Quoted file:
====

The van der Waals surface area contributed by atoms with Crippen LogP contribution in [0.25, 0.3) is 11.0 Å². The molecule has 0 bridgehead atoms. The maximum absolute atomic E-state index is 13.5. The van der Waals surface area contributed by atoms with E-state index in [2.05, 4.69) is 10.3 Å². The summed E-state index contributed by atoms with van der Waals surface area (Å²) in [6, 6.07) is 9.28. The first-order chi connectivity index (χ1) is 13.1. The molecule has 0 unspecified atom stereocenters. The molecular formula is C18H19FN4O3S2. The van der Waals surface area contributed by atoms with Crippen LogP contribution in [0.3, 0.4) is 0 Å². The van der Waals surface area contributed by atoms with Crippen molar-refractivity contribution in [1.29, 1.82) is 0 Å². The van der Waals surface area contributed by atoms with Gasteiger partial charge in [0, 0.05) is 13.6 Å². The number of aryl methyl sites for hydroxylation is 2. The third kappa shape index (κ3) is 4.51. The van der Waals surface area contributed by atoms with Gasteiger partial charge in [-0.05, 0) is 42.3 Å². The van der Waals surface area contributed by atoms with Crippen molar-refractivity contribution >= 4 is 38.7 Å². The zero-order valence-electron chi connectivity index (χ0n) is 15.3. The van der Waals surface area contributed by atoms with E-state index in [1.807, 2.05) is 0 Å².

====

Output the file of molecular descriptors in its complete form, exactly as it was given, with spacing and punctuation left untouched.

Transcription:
The van der Waals surface area contributed by atoms with Crippen LogP contribution in [0.25, 0.3) is 11.0 Å². The molecule has 0 bridgehead atoms. The maximum absolute atomic E-state index is 13.5. The van der Waals surface area contributed by atoms with E-state index in [2.05, 4.69) is 10.3 Å². The summed E-state index contributed by atoms with van der Waals surface area (Å²) in [6, 6.07) is 9.28. The first-order chi connectivity index (χ1) is 13.1. The molecule has 0 unspecified atom stereocenters. The molecular formula is C18H19FN4O3S2. The van der Waals surface area contributed by atoms with Crippen LogP contribution in [0.3, 0.4) is 0 Å². The van der Waals surface area contributed by atoms with Crippen molar-refractivity contribution in [1.29, 1.82) is 0 Å². The van der Waals surface area contributed by atoms with Gasteiger partial charge in [0, 0.05) is 13.6 Å². The number of aryl methyl sites for hydroxylation is 2. The third kappa shape index (κ3) is 4.51. The van der Waals surface area contributed by atoms with Gasteiger partial charge in [-0.05, 0) is 42.3 Å². The van der Waals surface area contributed by atoms with Crippen molar-refractivity contribution >= 4 is 38.7 Å². The zero-order valence-electron chi connectivity index (χ0n) is 15.3. The van der Waals surface area contributed by atoms with E-state index in [1.807, 2.05) is 0 Å².